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Friday, December 26, 2014 |  Madison, WI: 34.0° F  Overcast
The Daily
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UW women's ultimate team heads to nationals
Bella Donna and the Hodags both vie for national championships in Boulder this weekend
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Follow Megan Vingers and her Bella Donna teammates in the Ultimate Players Association College Championships all weekend at college2008.upa.org
Credit:Eric Tadsen

The news group rec.sport.disc remains the online gathering place of choice for the ultimate Frisbee community. Born in the Usenet era, the message board lives on via Google Groups, where it's followed by the nation's best players and geriatric summer leaguers alike. Anyone who's anyone in the ultimate community has been praised - and probably trashed - somewhere on its threads.

This time of year, posters to rec.sport.disc are making predictions for the national championships and handicapping the competition for the Callahan Award, presented to college ultimate's outstanding player of the year in the men's and women's divisions.

"[Georgia Bosscher] was pulling the disc better than most dudes on Sunday and was making sick throws and catches all day," wrote one admirer. "I don't think [Courtney Kiesow] has dropped a disc. Ever. She was also killer as a popper breaking through Syzygy's zone. Really my only question is, who, between her and Georgia, gets the Callahan nomination?"

Bosscher and Kiesow are co-captains of Bella Donna, the UW-Madison women's ultimate team and alums of Madison's West and Memorial high schools, respectively. After beating the aforementioned Syzygy, Carleton College's team, to take the Central Regional championship, they will lead Bella Donna at the nationals in Boulder on Friday morning. They enter seeded sixth among 16 teams, but their goal is to win it all.

"Because we lost a lot of veteran players, we started this year hearing, 'This is going to be a rebuilding year for you guys,'" says Kiesow. "A bunch of the returning players sat down and said, 'No, that's not what this year's going to be.'"

The determination in Kiesow's voice hints at the focus and drive she shares with her teammates. It's a trait much in evidence at a Bella Donna scrimmage, as sharp instructions and shouts of support fill the damp spring air.

"It's becoming more of a sport than a hobby," says Kiesow. "Even the fashion has changed. It's gotten more intense athletically. We never used to have conditioning workouts; now we have two or three a week."

Part of that change is a product of seeing the success enjoyed by the Hodags, the UW-Madison men's club that won nationals in 2003 and again last year. Blowing the doors off teams from down south and out west that train all year, the Hodags have proved that superior conditioning and a commitment to building a cohesive team can make up for less-than-ideal conditions.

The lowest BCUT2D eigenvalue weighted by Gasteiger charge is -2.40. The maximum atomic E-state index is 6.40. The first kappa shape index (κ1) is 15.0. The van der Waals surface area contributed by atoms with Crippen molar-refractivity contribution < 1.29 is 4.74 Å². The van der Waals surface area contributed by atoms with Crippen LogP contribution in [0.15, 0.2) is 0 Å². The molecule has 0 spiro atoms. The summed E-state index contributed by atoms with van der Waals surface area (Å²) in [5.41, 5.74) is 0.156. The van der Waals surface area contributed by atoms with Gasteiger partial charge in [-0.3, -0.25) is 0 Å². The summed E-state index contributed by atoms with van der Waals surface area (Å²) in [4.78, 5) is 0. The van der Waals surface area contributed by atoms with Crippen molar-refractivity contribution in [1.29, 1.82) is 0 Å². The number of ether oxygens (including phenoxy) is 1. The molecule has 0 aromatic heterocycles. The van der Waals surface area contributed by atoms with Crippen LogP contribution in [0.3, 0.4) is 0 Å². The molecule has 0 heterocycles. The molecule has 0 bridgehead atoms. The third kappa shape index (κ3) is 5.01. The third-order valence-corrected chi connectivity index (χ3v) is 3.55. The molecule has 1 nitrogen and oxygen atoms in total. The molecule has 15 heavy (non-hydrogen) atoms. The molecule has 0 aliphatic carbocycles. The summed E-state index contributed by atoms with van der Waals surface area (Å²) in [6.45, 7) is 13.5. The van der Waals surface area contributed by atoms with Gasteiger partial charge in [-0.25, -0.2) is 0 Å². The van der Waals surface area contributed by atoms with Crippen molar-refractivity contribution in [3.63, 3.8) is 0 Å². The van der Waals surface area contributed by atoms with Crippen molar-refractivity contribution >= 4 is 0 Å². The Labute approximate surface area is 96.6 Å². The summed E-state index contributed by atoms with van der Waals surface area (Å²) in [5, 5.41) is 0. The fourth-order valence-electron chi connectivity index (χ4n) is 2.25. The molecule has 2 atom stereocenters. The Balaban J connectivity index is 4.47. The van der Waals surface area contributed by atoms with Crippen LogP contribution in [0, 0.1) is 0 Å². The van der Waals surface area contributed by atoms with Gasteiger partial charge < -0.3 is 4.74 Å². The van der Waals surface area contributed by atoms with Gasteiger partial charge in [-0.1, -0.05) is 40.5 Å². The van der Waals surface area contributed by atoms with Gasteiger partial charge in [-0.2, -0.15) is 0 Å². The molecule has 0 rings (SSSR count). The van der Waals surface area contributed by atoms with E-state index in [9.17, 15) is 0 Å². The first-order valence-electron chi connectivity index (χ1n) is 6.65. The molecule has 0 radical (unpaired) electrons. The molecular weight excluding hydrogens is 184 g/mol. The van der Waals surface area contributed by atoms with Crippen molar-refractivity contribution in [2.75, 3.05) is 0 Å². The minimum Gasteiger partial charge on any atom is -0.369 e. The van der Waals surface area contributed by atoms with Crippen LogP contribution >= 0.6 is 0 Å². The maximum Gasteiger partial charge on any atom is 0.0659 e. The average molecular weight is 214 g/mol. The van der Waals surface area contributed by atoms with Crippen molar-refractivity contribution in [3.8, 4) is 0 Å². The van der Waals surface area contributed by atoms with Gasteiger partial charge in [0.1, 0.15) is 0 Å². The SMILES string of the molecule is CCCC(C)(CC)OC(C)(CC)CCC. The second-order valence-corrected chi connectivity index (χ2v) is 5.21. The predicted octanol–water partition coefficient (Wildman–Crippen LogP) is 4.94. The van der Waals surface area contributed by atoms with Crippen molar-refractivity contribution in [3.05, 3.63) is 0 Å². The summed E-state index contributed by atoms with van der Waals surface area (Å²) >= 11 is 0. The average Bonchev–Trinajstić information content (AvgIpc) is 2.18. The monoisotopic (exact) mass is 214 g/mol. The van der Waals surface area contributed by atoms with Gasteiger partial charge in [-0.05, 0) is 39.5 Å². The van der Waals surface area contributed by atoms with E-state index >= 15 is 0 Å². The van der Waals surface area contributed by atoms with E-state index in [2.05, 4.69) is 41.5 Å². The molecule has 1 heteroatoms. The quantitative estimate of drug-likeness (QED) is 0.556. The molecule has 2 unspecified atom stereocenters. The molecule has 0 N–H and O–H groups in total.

Like the Hodags, Bella Donna operates without a coach, relying instead on captains to enter the team in tournaments, make travel arrangements, run practices and set the tone. Reflects Kiesow, "There's something to be said for having your peers be the ones you listen to and who help you out on the field."

Bosscher, who played with the U.S. Junior team at the World Championships in 2006, adds that the need to initiate occasional difficult conversations with teammates has led to a mutually trusting team chemistry. That's valuable in a sport that relies more on flow and momentum than tightly regimented strategy and set plays.

"I feel like this is the closest team I've ever been on," she says. "This team is full of people you study with, people you walk places with and sign up for classes with. That really translates on the field when you have a team like that."

A good showing at nationals will bring more acclaim to Madison's ultimate scene, already viewed as one of the best in the country. With competitive teams at most city high schools and the Madison Ultimate Frisbee Association's summer league boasting 1,800 players, it's hard to imagine a city with more opportunities for ultimate players.

"Madison is special," says Kiesow, "especially among other cities in the Midwest."

But ultimate players still struggle to be respected as legitimate athletes on campus.

"You still get professors who, when I tell them I need to miss a class for an ultimate Frisbee tournament, will just kind of give me a dead stare," says Bosscher. "But then there are people who, when we're just throwing it around on Library Mall, will come up and ask us if we play for Bella Donna. They know the name of the team, which is pretty cool."

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